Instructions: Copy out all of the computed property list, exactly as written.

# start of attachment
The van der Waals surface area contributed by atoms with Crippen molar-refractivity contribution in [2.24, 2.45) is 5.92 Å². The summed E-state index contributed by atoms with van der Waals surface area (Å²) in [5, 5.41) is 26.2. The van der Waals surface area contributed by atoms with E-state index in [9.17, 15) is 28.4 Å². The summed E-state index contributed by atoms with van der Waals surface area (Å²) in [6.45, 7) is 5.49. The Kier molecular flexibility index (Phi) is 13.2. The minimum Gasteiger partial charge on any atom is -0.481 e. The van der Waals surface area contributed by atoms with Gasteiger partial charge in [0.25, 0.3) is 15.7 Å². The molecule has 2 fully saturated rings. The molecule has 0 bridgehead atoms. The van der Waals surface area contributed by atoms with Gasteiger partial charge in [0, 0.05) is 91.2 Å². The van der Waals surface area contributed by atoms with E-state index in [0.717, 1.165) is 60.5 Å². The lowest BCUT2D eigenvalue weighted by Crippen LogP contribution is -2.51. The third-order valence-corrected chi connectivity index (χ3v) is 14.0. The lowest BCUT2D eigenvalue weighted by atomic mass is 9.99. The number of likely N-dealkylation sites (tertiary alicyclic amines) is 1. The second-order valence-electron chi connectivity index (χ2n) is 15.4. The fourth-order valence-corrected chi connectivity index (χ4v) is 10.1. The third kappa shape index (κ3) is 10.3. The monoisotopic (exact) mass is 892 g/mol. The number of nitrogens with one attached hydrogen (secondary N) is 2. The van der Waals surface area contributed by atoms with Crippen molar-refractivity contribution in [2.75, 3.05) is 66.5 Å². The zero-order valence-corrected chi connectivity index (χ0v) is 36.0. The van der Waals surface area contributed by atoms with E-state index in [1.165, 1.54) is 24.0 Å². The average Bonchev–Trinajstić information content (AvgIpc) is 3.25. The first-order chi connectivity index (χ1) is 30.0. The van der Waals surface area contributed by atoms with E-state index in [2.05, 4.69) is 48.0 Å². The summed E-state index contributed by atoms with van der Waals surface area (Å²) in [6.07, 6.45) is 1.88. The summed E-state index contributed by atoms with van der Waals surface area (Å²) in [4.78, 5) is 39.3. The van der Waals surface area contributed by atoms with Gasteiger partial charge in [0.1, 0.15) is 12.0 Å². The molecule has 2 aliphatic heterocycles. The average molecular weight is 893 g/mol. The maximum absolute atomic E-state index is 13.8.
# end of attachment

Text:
The van der Waals surface area contributed by atoms with Crippen molar-refractivity contribution in [2.24, 2.45) is 5.92 Å². The summed E-state index contributed by atoms with van der Waals surface area (Å²) in [5, 5.41) is 26.2. The van der Waals surface area contributed by atoms with E-state index in [9.17, 15) is 28.4 Å². The summed E-state index contributed by atoms with van der Waals surface area (Å²) in [6.45, 7) is 5.49. The Kier molecular flexibility index (Phi) is 13.2. The minimum Gasteiger partial charge on any atom is -0.481 e. The van der Waals surface area contributed by atoms with Gasteiger partial charge in [0.25, 0.3) is 15.7 Å². The molecule has 2 fully saturated rings. The molecule has 0 bridgehead atoms. The van der Waals surface area contributed by atoms with Gasteiger partial charge in [0, 0.05) is 91.2 Å². The van der Waals surface area contributed by atoms with E-state index in [0.717, 1.165) is 60.5 Å². The lowest BCUT2D eigenvalue weighted by Crippen LogP contribution is -2.51. The third-order valence-corrected chi connectivity index (χ3v) is 14.0. The lowest BCUT2D eigenvalue weighted by atomic mass is 9.99. The number of likely N-dealkylation sites (tertiary alicyclic amines) is 1. The second-order valence-electron chi connectivity index (χ2n) is 15.4. The fourth-order valence-corrected chi connectivity index (χ4v) is 10.1. The third kappa shape index (κ3) is 10.3. The monoisotopic (exact) mass is 892 g/mol. The number of nitrogens with one attached hydrogen (secondary N) is 2. The van der Waals surface area contributed by atoms with Crippen molar-refractivity contribution in [2.75, 3.05) is 66.5 Å². The zero-order valence-corrected chi connectivity index (χ0v) is 36.0. The van der Waals surface area contributed by atoms with E-state index in [1.165, 1.54) is 24.0 Å². The average Bonchev–Trinajstić information content (AvgIpc) is 3.25. The first-order chi connectivity index (χ1) is 30.0. The van der Waals surface area contributed by atoms with E-state index in [2.05, 4.69) is 48.0 Å². The summed E-state index contributed by atoms with van der Waals surface area (Å²) in [6.07, 6.45) is 1.88. The summed E-state index contributed by atoms with van der Waals surface area (Å²) in [4.78, 5) is 39.3. The van der Waals surface area contributed by atoms with Gasteiger partial charge in [0.1, 0.15) is 12.0 Å². The molecule has 2 aliphatic heterocycles. The average molecular weight is 893 g/mol. The maximum absolute atomic E-state index is 13.8.